It’s a good month for film score collectors. Not only will John Williams’s score CD for Star Wars Episode II: Attack of the Clones arrive in stores on April 23, but one week earlier two of what have been the most eagerly sought-after scores of recent memory arrive. They are Alan Silvestri’s Who Framed Roger Rabbit? and Bruce Broughton’s The Rescuers Down Under. Wonderful news, on all three releases. I have already heard enough positive buzz on the new Star Wars score that I am almost as excited about it as I am the film itself.
Also, there is a new column on film music on AICN, written by Dan Goldwasser (the gent behind Soundtrack.net). This is to be a biweekly feature, although in the past regular features on AICN have turned out to not be so regular.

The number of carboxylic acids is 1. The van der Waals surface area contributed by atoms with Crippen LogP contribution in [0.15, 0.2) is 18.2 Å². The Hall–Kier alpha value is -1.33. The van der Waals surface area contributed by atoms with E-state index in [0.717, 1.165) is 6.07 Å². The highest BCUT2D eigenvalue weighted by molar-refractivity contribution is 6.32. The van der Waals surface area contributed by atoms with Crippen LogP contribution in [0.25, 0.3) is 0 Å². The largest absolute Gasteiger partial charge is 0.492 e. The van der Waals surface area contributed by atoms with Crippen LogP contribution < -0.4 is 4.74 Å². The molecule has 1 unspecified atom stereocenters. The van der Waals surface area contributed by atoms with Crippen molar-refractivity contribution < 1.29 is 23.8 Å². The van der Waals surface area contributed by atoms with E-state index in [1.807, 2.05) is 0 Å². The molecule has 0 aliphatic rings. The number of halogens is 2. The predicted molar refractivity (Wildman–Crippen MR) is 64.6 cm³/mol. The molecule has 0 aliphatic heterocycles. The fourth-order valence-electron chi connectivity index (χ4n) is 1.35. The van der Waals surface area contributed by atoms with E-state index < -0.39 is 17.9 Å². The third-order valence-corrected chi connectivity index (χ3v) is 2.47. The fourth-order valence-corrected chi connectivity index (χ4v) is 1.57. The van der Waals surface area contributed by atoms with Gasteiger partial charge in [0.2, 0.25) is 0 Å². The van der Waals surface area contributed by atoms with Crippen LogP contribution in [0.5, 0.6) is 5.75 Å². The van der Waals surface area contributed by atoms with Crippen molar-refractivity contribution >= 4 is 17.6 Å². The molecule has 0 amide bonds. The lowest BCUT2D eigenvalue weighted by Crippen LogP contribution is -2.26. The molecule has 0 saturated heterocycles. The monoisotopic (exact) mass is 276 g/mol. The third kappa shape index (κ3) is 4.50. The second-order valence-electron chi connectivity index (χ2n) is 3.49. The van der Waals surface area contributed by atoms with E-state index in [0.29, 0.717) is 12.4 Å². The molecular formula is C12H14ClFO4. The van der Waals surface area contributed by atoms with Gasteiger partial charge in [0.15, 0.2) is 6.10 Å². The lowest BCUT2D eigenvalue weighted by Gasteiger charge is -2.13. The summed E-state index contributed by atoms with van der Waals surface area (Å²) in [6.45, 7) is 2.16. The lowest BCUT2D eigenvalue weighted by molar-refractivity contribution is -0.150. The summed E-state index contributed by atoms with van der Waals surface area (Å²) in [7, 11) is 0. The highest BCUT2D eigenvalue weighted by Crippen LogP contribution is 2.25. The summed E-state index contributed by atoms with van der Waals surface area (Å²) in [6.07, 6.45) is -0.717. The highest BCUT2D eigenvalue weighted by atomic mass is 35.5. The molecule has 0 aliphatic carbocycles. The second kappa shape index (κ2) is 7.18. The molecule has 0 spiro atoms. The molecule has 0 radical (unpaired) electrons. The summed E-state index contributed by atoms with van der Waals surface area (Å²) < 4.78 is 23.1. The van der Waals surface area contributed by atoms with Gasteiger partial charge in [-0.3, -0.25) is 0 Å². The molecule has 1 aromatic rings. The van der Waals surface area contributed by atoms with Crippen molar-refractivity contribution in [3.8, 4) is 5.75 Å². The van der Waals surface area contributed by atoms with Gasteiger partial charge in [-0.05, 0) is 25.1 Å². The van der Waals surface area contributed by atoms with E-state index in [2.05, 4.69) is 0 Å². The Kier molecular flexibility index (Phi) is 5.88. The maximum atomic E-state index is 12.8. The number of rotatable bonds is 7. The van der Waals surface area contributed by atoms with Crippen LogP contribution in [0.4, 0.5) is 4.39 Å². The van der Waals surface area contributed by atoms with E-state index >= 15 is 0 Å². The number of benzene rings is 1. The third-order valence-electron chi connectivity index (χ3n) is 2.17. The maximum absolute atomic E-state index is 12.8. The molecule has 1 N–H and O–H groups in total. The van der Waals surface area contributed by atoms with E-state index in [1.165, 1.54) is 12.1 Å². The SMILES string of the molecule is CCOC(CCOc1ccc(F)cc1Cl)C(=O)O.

Finally, I have been listening to Miklos Rozsa’s remarkable score to King of Kings for a little more than a week now (since it was delivered two days before Easter, a feat of timing that had me wondering if Divinity was involved). I’m not the biggest fan of those large-scale Biblical epics of the 50s and 60s, but they sported some of the most amazing film music ever created — witness Ben Hur, The Greatest Story Ever Told, and even The Ten Commandments (far from my favorite film). Rozsa was a towering genius, quite possibly the greatest composer of film music of all time, and King of Kings is first-rate Rozsa.